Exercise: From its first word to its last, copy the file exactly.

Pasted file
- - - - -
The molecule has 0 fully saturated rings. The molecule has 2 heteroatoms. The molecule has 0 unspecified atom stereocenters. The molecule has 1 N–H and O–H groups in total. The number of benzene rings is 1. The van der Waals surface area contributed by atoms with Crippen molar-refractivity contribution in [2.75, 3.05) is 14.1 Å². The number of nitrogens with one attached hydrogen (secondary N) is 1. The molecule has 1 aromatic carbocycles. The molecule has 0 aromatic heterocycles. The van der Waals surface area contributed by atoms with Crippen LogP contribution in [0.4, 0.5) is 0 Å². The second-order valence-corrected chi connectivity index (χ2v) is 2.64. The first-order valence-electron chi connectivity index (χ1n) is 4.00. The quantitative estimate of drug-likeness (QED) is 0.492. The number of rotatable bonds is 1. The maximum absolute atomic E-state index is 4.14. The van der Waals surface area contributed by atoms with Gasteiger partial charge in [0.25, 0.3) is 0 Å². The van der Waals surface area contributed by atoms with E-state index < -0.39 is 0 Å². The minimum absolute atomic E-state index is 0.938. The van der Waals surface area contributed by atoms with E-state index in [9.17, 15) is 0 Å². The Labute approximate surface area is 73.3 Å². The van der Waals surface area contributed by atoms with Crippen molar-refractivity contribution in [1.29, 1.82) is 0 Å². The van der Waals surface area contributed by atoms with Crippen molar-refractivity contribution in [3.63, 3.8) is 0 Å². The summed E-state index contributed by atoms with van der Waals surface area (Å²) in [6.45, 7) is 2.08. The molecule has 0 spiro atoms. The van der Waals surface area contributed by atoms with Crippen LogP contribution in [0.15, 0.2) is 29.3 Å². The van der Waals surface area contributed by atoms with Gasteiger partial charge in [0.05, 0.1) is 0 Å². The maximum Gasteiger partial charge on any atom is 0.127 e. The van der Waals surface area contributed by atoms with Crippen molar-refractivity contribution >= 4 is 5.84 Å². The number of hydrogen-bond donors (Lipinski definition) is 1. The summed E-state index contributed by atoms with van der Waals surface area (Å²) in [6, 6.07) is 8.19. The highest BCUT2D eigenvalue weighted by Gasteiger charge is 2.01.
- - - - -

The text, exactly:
The molecule has 0 fully saturated rings. The molecule has 2 heteroatoms. The molecule has 0 unspecified atom stereocenters. The molecule has 1 N–H and O–H groups in total. The number of benzene rings is 1. The van der Waals surface area contributed by atoms with Crippen molar-refractivity contribution in [2.75, 3.05) is 14.1 Å². The number of nitrogens with one attached hydrogen (secondary N) is 1. The molecule has 1 aromatic carbocycles. The molecule has 0 aromatic heterocycles. The van der Waals surface area contributed by atoms with Crippen LogP contribution in [0.4, 0.5) is 0 Å². The second-order valence-corrected chi connectivity index (χ2v) is 2.64. The first-order valence-electron chi connectivity index (χ1n) is 4.00. The quantitative estimate of drug-likeness (QED) is 0.492. The number of rotatable bonds is 1. The maximum absolute atomic E-state index is 4.14. The van der Waals surface area contributed by atoms with Gasteiger partial charge in [0.25, 0.3) is 0 Å². The van der Waals surface area contributed by atoms with E-state index < -0.39 is 0 Å². The minimum absolute atomic E-state index is 0.938. The van der Waals surface area contributed by atoms with E-state index in [9.17, 15) is 0 Å². The Labute approximate surface area is 73.3 Å². The van der Waals surface area contributed by atoms with Crippen molar-refractivity contribution in [1.29, 1.82) is 0 Å². The van der Waals surface area contributed by atoms with Crippen molar-refractivity contribution in [3.63, 3.8) is 0 Å². The summed E-state index contributed by atoms with van der Waals surface area (Å²) in [6.45, 7) is 2.08. The molecule has 0 spiro atoms. The van der Waals surface area contributed by atoms with Crippen LogP contribution in [0.15, 0.2) is 29.3 Å². The van der Waals surface area contributed by atoms with Gasteiger partial charge in [0.05, 0.1) is 0 Å². The maximum Gasteiger partial charge on any atom is 0.127 e. The van der Waals surface area contributed by atoms with Crippen molar-refractivity contribution >= 4 is 5.84 Å². The number of hydrogen-bond donors (Lipinski definition) is 1. The summed E-state index contributed by atoms with van der Waals surface area (Å²) in [6, 6.07) is 8.19. The highest BCUT2D eigenvalue weighted by Gasteiger charge is 2.01.